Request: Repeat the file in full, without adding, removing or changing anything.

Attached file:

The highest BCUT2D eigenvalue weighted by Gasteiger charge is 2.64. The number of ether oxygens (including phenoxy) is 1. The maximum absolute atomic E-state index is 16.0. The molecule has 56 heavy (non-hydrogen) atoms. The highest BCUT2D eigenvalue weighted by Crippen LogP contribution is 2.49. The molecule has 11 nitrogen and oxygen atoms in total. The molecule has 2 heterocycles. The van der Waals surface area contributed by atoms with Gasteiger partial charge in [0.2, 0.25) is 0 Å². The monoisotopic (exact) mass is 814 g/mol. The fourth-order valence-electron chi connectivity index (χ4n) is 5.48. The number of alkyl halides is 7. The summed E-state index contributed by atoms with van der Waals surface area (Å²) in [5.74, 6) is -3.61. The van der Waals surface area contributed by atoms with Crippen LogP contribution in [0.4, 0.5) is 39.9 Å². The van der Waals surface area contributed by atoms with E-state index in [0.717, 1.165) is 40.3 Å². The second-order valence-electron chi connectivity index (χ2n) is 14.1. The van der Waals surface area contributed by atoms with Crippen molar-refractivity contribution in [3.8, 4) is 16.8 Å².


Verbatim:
The highest BCUT2D eigenvalue weighted by Gasteiger charge is 2.64. The number of ether oxygens (including phenoxy) is 1. The maximum absolute atomic E-state index is 16.0. The molecule has 56 heavy (non-hydrogen) atoms. The highest BCUT2D eigenvalue weighted by Crippen LogP contribution is 2.49. The molecule has 11 nitrogen and oxygen atoms in total. The molecule has 2 heterocycles. The van der Waals surface area contributed by atoms with Gasteiger partial charge in [0.2, 0.25) is 0 Å². The monoisotopic (exact) mass is 814 g/mol. The fourth-order valence-electron chi connectivity index (χ4n) is 5.48. The number of alkyl halides is 7. The summed E-state index contributed by atoms with van der Waals surface area (Å²) in [5.74, 6) is -3.61. The van der Waals surface area contributed by atoms with Crippen LogP contribution in [0.4, 0.5) is 39.9 Å². The van der Waals surface area contributed by atoms with E-state index in [0.717, 1.165) is 40.3 Å². The second-order valence-electron chi connectivity index (χ2n) is 14.1. The van der Waals surface area contributed by atoms with Crippen molar-refractivity contribution in [3.8, 4) is 16.8 Å².